My yoga teacher and good friend, Surinder Singh ji of Swasti Yogashala, Rishikesh, is not fluent in English, but somehow, the fact that he is forced to keep to a simple vocabulary, helps to drive home the salient points of his teachings with a straightforward clarity that often gets lost in the kind of lecturing style that some teachers adopt. But one thing that I heard him say every day of our training had me a bit perplexed.
“You are doing better and better, every day in every way.”
This was, as far as I was concerned, demonstrably untrue.
Even back then at the start of my yoga journey, some days I could perform the tree without a wobble, other days I felt like a drunk on a skating rink. Some days I could hold the camel pose for a full minute, other days I’d collapse into a heap after only 30 seconds. Certain mornings could be so dramatically different from the previous one often with no clear rhyme or reason. Was it the gluten in the pizza I’d had for dinner? Had I slept funny? You realize after a while that on some days, well, things just don’t work as well, and the body is no exception. But there he went, my dear Surinder ji, every day the same mantra “You are doing better and better.”
What on earth was he on about? I was beginning to think there was something wrong with him.
Fast forward to a full two years later, when Surinder ji began offering lessons via Zoom because of the pandemic. It was so lovely to see him again. I had missed him terribly and particularly that bond of respect and trust that comes with working with someone over a long period of time. But at the end of the lesson, there he went again with the you are doing better and better every day. And then it hit me.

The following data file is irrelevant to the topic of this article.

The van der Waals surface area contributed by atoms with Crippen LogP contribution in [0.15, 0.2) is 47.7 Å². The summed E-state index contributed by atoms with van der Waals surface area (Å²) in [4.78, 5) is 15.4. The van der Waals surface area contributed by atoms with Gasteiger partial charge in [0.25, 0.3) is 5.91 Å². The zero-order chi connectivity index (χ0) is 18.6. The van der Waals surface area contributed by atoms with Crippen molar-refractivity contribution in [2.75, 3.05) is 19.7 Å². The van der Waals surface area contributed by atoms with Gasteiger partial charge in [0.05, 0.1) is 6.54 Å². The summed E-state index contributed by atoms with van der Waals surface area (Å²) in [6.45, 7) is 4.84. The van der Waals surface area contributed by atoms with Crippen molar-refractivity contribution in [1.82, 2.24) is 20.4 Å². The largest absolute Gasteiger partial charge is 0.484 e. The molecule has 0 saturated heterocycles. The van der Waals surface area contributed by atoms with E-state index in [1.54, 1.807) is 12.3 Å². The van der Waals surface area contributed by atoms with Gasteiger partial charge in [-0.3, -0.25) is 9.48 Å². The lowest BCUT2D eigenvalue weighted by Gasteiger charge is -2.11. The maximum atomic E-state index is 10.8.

He wasn’t saying that every day the nuts and bolts of your yoga practice is going to improve. He was saying that we are always becoming a better student of yoga. And that includes learning to accept the days when our thighs wobble or our shoulders stiffen, or we just feel tired or unmotivated or frustrated or irritated. It means getting better at not regarding every development (good or bad) as a trend. It means getting better at doing things when you just don’t feel like doing them, not doing them when you simply can’t, and understanding the difference. It means getting better at being honest with where you are at any point in time. It means getting better at enjoying when you improve and having patience when you don’t. It means getting better at befriending impermanence and imperfection. In short, It means getting better at responding to whatever comes up in the moment. Oh, I thought, in that ‘it’s been staring in your face the whole time’ kind of way, that’s what he means! And now, like the Beatles song goes, “It’s getting better all the time.”